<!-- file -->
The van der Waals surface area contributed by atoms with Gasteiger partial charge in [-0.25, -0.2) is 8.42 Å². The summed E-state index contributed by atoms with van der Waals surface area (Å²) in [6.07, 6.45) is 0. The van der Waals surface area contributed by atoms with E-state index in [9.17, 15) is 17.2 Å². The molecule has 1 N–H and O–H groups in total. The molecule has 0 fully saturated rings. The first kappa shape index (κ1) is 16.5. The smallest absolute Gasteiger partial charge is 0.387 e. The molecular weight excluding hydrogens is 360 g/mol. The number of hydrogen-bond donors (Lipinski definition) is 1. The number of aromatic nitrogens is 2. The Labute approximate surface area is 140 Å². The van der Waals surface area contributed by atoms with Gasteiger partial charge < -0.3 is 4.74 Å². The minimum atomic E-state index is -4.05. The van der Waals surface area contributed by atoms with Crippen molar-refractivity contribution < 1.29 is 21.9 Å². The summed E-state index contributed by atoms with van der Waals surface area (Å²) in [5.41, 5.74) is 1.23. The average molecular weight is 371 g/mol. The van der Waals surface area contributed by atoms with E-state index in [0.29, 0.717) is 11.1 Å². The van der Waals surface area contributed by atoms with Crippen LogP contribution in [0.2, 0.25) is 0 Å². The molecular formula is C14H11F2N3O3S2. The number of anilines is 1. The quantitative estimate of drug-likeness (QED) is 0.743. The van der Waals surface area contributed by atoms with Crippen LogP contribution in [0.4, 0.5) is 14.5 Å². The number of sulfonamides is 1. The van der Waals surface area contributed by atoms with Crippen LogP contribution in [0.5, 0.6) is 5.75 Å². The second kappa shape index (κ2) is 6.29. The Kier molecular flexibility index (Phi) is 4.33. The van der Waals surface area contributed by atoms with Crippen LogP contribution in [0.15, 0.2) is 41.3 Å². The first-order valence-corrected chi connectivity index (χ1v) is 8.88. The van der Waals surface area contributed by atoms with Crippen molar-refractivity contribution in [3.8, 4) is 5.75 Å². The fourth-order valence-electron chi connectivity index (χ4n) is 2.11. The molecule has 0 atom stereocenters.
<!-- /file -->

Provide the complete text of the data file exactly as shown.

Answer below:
The van der Waals surface area contributed by atoms with Gasteiger partial charge in [-0.25, -0.2) is 8.42 Å². The summed E-state index contributed by atoms with van der Waals surface area (Å²) in [6.07, 6.45) is 0. The van der Waals surface area contributed by atoms with E-state index in [9.17, 15) is 17.2 Å². The molecule has 1 N–H and O–H groups in total. The molecule has 0 fully saturated rings. The first kappa shape index (κ1) is 16.5. The smallest absolute Gasteiger partial charge is 0.387 e. The molecular weight excluding hydrogens is 360 g/mol. The number of hydrogen-bond donors (Lipinski definition) is 1. The number of aromatic nitrogens is 2. The Labute approximate surface area is 140 Å². The van der Waals surface area contributed by atoms with Gasteiger partial charge < -0.3 is 4.74 Å². The minimum atomic E-state index is -4.05. The van der Waals surface area contributed by atoms with Crippen molar-refractivity contribution < 1.29 is 21.9 Å². The summed E-state index contributed by atoms with van der Waals surface area (Å²) in [5.41, 5.74) is 1.23. The average molecular weight is 371 g/mol. The van der Waals surface area contributed by atoms with E-state index in [0.29, 0.717) is 11.1 Å². The van der Waals surface area contributed by atoms with Crippen LogP contribution in [0.2, 0.25) is 0 Å². The molecular formula is C14H11F2N3O3S2. The number of anilines is 1. The quantitative estimate of drug-likeness (QED) is 0.743. The van der Waals surface area contributed by atoms with Crippen LogP contribution in [0.4, 0.5) is 14.5 Å². The number of sulfonamides is 1. The van der Waals surface area contributed by atoms with Crippen LogP contribution in [0.5, 0.6) is 5.75 Å². The second kappa shape index (κ2) is 6.29. The Kier molecular flexibility index (Phi) is 4.33. The van der Waals surface area contributed by atoms with Crippen LogP contribution in [0.15, 0.2) is 41.3 Å². The first-order valence-corrected chi connectivity index (χ1v) is 8.88. The van der Waals surface area contributed by atoms with Crippen molar-refractivity contribution in [3.8, 4) is 5.75 Å². The fourth-order valence-electron chi connectivity index (χ4n) is 2.11. The molecule has 0 atom stereocenters.